Federal Reserve Chair Jerome H. Powell emphasized the central bank’s independence in a speech on Tuesday, sending a reminder that he and his colleagues answer to Congress as President Trump carries on his campaign of criticizing Fed policy.
“The Fed is insulated from short-term political pressures — what is often referred to as our ‘independence,’’’ Mr. Powell said in remarks prepared for delivery at the Council on Foreign Relations in New York. “Congress chose to insulate the Fed this way because it had seen the damage that often arises when policy bends to short-term political interests.”
As part of that independence, the central bank is obligated to explain clearly what it is doing and why, Mr. Powell said. He raised the topic in the context of the Federal Reserve Board’s ongoing yearlong review of its policy tools and communications. Still, the remark sends a quiet message that the central bank does not plan to bow to the White House.
Mr. Trump has been jawboning the Fed to cut rates and stop shrinking the large portfolio of government bonds that it amassed as it tried to shore up the American economy in the wake of the financial crisis. Mr. Trump on Monday tweeted that the Fed “blew it” by increasing rates last year and has even toyed with the idea of demoting Mr. Powell to the role of governor, according to news reports. Mr. Trump has alternately implied that such a move depends on Mr. Powell’s actions and denied suggesting a demotion. But Mr. Trump said he believes he has the legal authority to do so if he chooses, though his authority is unclear.
Mr. Trump’s attacks have persisted even as the central bank considers cutting rates for the first time since 2008. Seven Fed officials have penciled in a decrease of 0.5 percentage points by the end of the year, and one official expects a 0.25-point move, based on the Federal Reserve’s summary of economic projections, which were released following its June meeting.
Mr. Powell reiterated a cautious stance on Tuesday, saying the Fed must look carefully at how certain factors are affecting the United States economy — in particular Mr. Trump’s trade war with China — before deciding whether to cut rates.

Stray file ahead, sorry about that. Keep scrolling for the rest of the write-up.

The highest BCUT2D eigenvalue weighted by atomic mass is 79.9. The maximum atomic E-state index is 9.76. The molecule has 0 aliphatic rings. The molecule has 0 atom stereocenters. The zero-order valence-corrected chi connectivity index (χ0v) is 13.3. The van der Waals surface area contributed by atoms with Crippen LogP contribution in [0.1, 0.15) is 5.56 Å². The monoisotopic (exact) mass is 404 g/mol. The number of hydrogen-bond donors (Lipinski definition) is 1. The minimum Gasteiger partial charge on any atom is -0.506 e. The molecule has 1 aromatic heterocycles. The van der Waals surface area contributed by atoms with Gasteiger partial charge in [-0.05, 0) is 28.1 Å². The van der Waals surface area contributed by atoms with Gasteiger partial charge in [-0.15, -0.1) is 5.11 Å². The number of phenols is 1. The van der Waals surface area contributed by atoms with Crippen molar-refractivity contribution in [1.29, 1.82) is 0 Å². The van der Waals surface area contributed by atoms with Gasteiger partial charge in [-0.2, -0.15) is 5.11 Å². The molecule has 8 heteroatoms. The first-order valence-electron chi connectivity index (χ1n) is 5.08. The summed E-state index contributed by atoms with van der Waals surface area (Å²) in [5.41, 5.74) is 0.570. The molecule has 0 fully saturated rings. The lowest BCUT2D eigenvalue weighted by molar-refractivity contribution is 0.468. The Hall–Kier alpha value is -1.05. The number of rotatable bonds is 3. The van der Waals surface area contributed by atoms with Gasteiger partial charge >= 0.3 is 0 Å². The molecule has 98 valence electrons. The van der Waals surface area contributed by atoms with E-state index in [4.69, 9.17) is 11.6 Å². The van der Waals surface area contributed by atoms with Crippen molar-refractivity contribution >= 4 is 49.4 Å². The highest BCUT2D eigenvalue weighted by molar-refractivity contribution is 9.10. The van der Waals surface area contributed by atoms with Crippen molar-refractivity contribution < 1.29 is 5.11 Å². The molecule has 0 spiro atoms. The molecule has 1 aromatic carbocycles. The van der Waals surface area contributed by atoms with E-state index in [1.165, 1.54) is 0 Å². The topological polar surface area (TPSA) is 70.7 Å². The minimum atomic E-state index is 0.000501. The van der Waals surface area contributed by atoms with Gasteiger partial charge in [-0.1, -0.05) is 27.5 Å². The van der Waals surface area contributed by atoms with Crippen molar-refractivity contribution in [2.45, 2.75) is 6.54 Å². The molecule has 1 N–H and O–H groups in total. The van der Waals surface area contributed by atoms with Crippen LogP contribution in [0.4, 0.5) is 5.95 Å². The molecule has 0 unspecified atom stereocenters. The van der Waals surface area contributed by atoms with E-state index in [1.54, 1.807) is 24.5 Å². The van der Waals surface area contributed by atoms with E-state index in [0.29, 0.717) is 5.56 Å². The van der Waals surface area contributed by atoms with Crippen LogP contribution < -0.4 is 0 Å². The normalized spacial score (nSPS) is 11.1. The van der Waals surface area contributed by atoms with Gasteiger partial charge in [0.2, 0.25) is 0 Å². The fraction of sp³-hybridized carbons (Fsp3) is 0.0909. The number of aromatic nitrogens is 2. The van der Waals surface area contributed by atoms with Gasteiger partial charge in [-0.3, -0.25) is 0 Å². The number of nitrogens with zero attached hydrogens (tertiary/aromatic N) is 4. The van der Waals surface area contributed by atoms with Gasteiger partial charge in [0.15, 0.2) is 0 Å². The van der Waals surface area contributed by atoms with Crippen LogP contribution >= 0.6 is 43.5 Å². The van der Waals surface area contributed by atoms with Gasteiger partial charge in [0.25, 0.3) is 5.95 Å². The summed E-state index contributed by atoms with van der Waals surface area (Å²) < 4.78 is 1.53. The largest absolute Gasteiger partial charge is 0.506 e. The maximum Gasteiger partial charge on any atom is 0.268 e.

Economic “crosscurrents have re-emerged, with apparent progress on trade turning to greater uncertainty and with incoming data raising renewed concerns about the strength of the global economy,” he said. “The question my colleagues and I are grappling with is whether these uncertainties will continue to weigh on the outlook and thus call for additional policy accommodation.”
Mr. Powell repeated that Fed officials “will closely monitor the implications of incoming information for the economic outlook and will act as appropriate to sustain the expansion.” Mr. Powell was speaking at an event hosted by the Council on Foreign Relations, where he was interviewed by Neil Irwin, a senior economics correspondent with The New York Times.
Growth abroad has shown signs of stalling, raising risks to the United States economic outlook. Manufacturing is slowing across economies in Europe and Asia, uncertainty indexes are rising and confidence is wobbling as trade drops off. That pullback owes partly to the ongoing tariff war between the United States and China, which could arrive at a turning point this week, when Mr. Trump is expected to meet with President Xi Jinping at the Group of 20 summit in Japan.
The United States has slapped tariffs on $250 billion worth of goods already, and Mr. Trump has threatened to extend them to another $300 billion of goods — practically all remaining imports from China — if the two nations can’t reach an agreement. This would be the first meeting between the two leaders since talks broke off in May.